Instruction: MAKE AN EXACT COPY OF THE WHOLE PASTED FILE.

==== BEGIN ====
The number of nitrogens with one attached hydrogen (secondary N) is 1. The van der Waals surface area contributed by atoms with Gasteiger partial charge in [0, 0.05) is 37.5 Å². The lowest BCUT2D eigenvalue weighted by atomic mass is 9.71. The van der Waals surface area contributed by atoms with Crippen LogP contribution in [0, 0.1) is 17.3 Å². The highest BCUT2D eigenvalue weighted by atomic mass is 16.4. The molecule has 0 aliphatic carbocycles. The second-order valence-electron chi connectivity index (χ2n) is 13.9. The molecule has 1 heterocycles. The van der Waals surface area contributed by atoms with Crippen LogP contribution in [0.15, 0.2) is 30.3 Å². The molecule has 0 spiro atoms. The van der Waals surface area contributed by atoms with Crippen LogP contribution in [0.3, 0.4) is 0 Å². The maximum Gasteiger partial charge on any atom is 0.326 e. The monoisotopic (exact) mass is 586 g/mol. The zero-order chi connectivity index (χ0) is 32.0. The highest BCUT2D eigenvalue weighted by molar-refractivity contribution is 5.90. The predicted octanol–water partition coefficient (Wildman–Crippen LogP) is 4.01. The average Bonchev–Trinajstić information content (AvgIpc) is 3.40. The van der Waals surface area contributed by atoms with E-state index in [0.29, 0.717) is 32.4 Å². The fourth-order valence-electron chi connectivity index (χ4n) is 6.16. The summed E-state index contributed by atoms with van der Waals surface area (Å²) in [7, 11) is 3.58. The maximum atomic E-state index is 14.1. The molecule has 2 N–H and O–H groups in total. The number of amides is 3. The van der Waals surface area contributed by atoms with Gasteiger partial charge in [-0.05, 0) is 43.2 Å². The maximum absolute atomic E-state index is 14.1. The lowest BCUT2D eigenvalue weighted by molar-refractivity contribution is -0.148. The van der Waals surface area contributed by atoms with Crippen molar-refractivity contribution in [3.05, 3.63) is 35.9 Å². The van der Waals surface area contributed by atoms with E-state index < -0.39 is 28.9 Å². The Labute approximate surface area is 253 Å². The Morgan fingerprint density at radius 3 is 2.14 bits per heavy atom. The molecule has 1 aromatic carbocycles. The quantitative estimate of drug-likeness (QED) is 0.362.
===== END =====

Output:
The number of nitrogens with one attached hydrogen (secondary N) is 1. The van der Waals surface area contributed by atoms with Gasteiger partial charge in [0, 0.05) is 37.5 Å². The lowest BCUT2D eigenvalue weighted by atomic mass is 9.71. The van der Waals surface area contributed by atoms with Crippen LogP contribution in [0, 0.1) is 17.3 Å². The highest BCUT2D eigenvalue weighted by atomic mass is 16.4. The molecule has 0 aliphatic carbocycles. The second-order valence-electron chi connectivity index (χ2n) is 13.9. The molecule has 1 heterocycles. The van der Waals surface area contributed by atoms with Crippen LogP contribution in [0.15, 0.2) is 30.3 Å². The molecule has 0 spiro atoms. The van der Waals surface area contributed by atoms with Crippen LogP contribution in [0.3, 0.4) is 0 Å². The maximum Gasteiger partial charge on any atom is 0.326 e. The monoisotopic (exact) mass is 586 g/mol. The zero-order chi connectivity index (χ0) is 32.0. The highest BCUT2D eigenvalue weighted by molar-refractivity contribution is 5.90. The predicted octanol–water partition coefficient (Wildman–Crippen LogP) is 4.01. The average Bonchev–Trinajstić information content (AvgIpc) is 3.40. The van der Waals surface area contributed by atoms with E-state index in [0.29, 0.717) is 32.4 Å². The fourth-order valence-electron chi connectivity index (χ4n) is 6.16. The summed E-state index contributed by atoms with van der Waals surface area (Å²) in [7, 11) is 3.58. The maximum atomic E-state index is 14.1. The molecule has 2 N–H and O–H groups in total. The number of amides is 3. The van der Waals surface area contributed by atoms with Gasteiger partial charge in [-0.05, 0) is 43.2 Å². The maximum absolute atomic E-state index is 14.1. The lowest BCUT2D eigenvalue weighted by molar-refractivity contribution is -0.148. The van der Waals surface area contributed by atoms with Crippen molar-refractivity contribution in [3.05, 3.63) is 35.9 Å². The van der Waals surface area contributed by atoms with E-state index < -0.39 is 28.9 Å². The Labute approximate surface area is 253 Å². The Morgan fingerprint density at radius 3 is 2.14 bits per heavy atom. The molecule has 1 aromatic carbocycles. The quantitative estimate of drug-likeness (QED) is 0.362.